Before that film, however, comes a cinematic intermission in the form of Rogue One: A Star Wars Story which clearly positions itself as being a tale from and about the Star Wars universe while not being a part of the main saga itself. Such anthology tales could prove to be the future of the franchise as a whole, with new films headlining Han Solo and Boba Fett already in production, so the importance of Rogue One to the health and wealth of Star Wars can hardly be understated. Read the rest of this entry »
These days, my forays to a multiplex to see a film in its natural habitat are few and far between, and usually limited to a triumvirate of franchises (James Bond, Star Trek and Star Wars) on largely nostalgic grounds. Trips to the cinema outside that are exceptional, and for films I similarly hope to be exceptional in and of themselves. Looking back, my last non-franchise theatrical outing was Ex Machina in January 2015 and it didn’t disappoint. It certainly sets the bar high for Arrival, which opened in cinemas this week and had me duly paying my money at the local Odeon after reading uniformly excellent reviews.
Arrival is the kind of film that simply can’t be described: to try to summarise its storyline would be a truly terrible thing, since it must be seen to be properly experienced. To put it in the simplest and most abstract terms, it’s the story of linguist Dr Louise Banks who is called upon by the military to lead a team trying to establish a dialogue with a mysterious spacecraft that has shown up over Montana, one of 12 such UFOs that have arrived on Earth. Unfortunately no one thought to pack a universal translator and Banks is faced with the impossible task of trying to converse with a lifeform that shares none of our common cultural or language touchstones. As the process drags on, frustrations on both sides build to the point where increasing suspicion and misunderstanding threaten a catastrophic outcome. Read the rest of this entry »
When this thriller was released in cinemas in April it went by the title of Bastille Day, but its story of bombings and racial riots on the streets of Paris became uncomfortably close to subsequent real life atrocities in France and it was even pulled from theatres after the Nice attacks in July. The home media release of the film was delayed and a new title, The Take, applied – all of which is really very unfortunate. Not only does that change cut the DVD release off from any positive word-of-mouth it might have garnered during its box office run, it also leaves it with a dull and unmemorable new name that makes it look like every other bit of sub-standard direct-to-video fare out there. Which is really rather unfair. Read the rest of this entry »
A slightly late (and brief) review of a new entry to BBC Four’s Nordic Noir slot on Saturday evenings.
Entitled The Keeper of Lost Causes, this 90-minute feature film from Danish production company Zentropa is based on a book by Jussi Adler-Olsen featuring Detective Carl Mørck, the head of a new cold case unit working in Copenhagen. Mørck is there in disgrace after his rash actions in a previous case left one partner dead and another paralysed, so his current team now consists of one administrative assistant – a Syrian immigrant named Assad – and it’s presumed that Mørck will see out his time rubber-stamping old casefiles until he quits. Naturally he doesn’t, and instead becomes obsessed with a case that Assad has unearthed about the disappearance and presumed suicide three years ago of Merete Lynggaard (Sonja Richter), an up-and-coming female politician. The original investigation was sketchy to say the least and so Mørck digs deeper despite warnings from his superiors to drop it. Read the rest of this entry »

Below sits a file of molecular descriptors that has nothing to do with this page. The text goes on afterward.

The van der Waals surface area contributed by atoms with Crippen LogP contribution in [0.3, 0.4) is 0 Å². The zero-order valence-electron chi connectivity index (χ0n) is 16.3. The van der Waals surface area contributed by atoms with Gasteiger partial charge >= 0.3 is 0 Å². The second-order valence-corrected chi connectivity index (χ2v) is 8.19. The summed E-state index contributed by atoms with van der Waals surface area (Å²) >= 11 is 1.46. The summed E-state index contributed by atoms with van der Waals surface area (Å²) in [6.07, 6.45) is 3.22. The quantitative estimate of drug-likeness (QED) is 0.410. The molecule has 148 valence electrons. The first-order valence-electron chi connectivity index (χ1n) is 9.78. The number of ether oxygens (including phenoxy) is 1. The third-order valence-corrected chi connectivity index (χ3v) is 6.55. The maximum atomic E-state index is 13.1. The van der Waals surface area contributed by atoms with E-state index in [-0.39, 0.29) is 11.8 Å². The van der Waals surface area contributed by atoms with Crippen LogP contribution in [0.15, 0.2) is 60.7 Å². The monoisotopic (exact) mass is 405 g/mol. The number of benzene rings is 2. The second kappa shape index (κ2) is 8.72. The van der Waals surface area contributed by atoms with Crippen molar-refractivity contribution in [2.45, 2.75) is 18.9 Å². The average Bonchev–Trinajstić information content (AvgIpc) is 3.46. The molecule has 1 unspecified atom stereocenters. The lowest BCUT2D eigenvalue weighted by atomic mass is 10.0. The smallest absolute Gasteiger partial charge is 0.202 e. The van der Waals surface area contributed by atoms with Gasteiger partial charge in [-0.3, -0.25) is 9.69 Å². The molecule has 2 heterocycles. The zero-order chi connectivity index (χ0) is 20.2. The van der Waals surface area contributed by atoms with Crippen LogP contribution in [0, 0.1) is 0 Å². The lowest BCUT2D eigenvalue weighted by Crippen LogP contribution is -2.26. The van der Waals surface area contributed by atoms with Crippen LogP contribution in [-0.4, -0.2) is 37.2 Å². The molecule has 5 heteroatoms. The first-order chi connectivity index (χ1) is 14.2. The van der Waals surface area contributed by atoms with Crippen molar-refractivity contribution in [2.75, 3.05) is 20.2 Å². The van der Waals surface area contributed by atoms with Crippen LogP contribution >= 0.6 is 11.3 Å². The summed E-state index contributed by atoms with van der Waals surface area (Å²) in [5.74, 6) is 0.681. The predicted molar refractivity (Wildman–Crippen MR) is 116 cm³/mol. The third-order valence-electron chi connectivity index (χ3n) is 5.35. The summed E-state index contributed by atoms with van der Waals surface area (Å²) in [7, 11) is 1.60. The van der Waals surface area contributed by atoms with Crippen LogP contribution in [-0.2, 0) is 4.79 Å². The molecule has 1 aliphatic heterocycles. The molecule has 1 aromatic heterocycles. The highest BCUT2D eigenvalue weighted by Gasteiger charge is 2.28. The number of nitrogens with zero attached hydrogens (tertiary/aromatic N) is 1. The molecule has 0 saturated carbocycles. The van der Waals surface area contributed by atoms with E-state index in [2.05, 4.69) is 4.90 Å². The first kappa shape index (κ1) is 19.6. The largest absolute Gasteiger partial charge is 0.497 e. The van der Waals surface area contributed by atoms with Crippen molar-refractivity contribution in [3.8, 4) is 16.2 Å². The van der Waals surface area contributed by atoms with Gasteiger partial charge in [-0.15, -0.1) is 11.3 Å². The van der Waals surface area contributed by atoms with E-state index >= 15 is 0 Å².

Apologies for the unexpected hiatus of Taking The Short View over the last month and a half. The simple truth is there’s been a strange dearth of things of late that have inspired me to write reviews, despite the start of a brand new season of television shows.
But let’s rectify the situation and get things back on track with a review of a film released earlier this year and now available on DVD. It’s an adaptation of a John Le Carré novel, following in the footsteps of other recent films based on the authors work such as 2011’s Tinker, Tailor, Soldier, Spy and 2014’s A Most Wanted Man, not to mention the phenomenally successful television mini-series of The Night Manager.
Our Kind Of Traitor starts off with husband and wife Perry and Gail McKendrick (Ewan McGregor and Naomie Harris) taking a holiday in Marrakech seeking to repair their troubled marriage. Instead they get caught in the orbit of the flamboyant Dima (Stellan Skarsgård) who is a money man for the Russian Mafia who now fears for his life and that of his family. He asks Perry to take a memory stick back to London to hand over to British intelligence represented by Hector (Damian Lewis) and Luke (Khalid Abdalla), but it doesn’t stop there and the McKendricks find themselves getting sucked deeper and deeper into a deadly game of undercover work. Read the rest of this entry »